Are You In or Out? Navigating the New EU Unitary Patent

European Patent Office

For the past 50 years, it has been possible to obtain a patent in most countries in Europe by filing a single patent application in the European Patent Office (EPO). Such a patent application is prosecuted in the EPO and, once granted, can be validated and maintained in up to approximately 40 EPC contracting countries.1 The ability to obtain patents in multiple European countries by filing and prosecuting a single application in the EPO has been a significant advantage for patent owners.

An application granted by the EPO (an “EP patent”) can be opposed by an interested party for a limited time once it is granted.2 However, once an EP patent is validated in a particular country, it can generally only be enforced or challenged in that country by filing a lawsuit or other proceeding therein. Thus, in order to enforce or challenge a European patent in multiple EPC contracting countries, multiple lawsuits or other proceedings are required.3 This is about to change in a big way.

Unitary Patent Court (UPC) to open June 1, 2023

On February 17, 2023, the German government took steps to ratify the Unified Patent Court Agreement (UPCA), which represents the final step for the UPCA to come into effect and the Unitary Patent Court (UPC) to open. This is the most significant change to the European patent system in decades. For example, it will now be possible to enforce and challenge an EP patent that has become subject to the jurisdiction of the UPC (a “Unitary Patent”) in all UPC contracting countries in a single forum.4

Unless the owner of an EP patent opts out of the jurisdiction of the UPC, the patent will automatically be subject to the jurisdiction of the UPC and become a Unitary Patent. The UPC is currently set to open on June 1, 2023.

As to a pending EP application, it will be possible for the applicant to register the corresponding patent (assuming it reaches the grant phase) to have a unitary effect and become a Unitary Patent as long as the EP application was allowed by the EPO on or after January 1, 2023.5 Thus, the UPCA effectively provides a new option for an EP applicant as to the scope of the granted EP patent. The EP applicant can now choose to have the granted patent validated in select EPC contracting countries as before, choose to register the granted patent to have “unitary effect” and become a Unitary Patent, or both. For example, the EP applicant may choose to both register the patent for unitary effect and validate the patent in EPC contracting countries that are not UPC contracting countries. Prosecution of a European patent application in the EPO otherwise remains essentially the same.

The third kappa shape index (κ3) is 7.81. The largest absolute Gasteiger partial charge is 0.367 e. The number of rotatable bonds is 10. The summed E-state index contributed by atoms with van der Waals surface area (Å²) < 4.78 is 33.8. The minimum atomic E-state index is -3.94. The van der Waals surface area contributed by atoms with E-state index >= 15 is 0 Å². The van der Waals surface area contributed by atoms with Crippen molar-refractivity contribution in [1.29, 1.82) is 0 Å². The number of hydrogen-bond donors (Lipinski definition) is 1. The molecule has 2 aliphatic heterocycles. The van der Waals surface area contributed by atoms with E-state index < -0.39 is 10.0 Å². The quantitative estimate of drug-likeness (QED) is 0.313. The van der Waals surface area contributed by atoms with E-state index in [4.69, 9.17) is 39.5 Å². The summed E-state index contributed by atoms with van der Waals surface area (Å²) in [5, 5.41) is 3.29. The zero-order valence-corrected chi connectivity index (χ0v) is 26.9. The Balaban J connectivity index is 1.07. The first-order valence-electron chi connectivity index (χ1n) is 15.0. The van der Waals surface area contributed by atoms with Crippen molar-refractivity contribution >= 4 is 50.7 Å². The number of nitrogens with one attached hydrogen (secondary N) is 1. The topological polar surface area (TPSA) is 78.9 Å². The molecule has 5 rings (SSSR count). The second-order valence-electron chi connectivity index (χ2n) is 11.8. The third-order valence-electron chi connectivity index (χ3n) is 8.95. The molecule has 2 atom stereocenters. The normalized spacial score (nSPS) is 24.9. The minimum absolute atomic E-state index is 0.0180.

It is important to note that unless the owner of an existing EP patent proactively opts out of UPC jurisdiction, the patent will become a Unitary Patent that can be centrally enforced and centrally attacked in a single forum. As long as it is subject to UPC jurisdiction, any EP patent can be litigated in the UPC. A UPC decision will take effect and can be enforced in all UPC contracting countries.

Sounds good, right? Not necessarily. UPC jurisdiction is not for everyone. There are pros and cons. As a result, the upcoming implementation of the UPC creates a dilemma for EP patent owners, namely, whether to opt out of jurisdiction of the UPC.

Potential pros and cons of a Unitary Patent

A Unitary Patent will certainly have advantages. The owner of a Unitary Patent will be able to enforce the patent in all UPC contracting countries in a single forum governed by a single set of laws and regulations. The scope of the patent will be broader than it would be, for example, if it is validated in only a few EPC contracting countries. The substantial cost of validating and maintaining the patent in multiple countries can be avoided.6

On the other hand, allowing an EP patent to become subject to jurisdiction of the UPC will allow a competitor to file a single invalidity or revocation proceeding in a single forum. The scope of prior art that can be considered may be broader. These are potentially significant advantages for competitors of the patent owner who otherwise would be required to bring separate invalidity or revocation proceedings in each validated country. There are other considerations as well.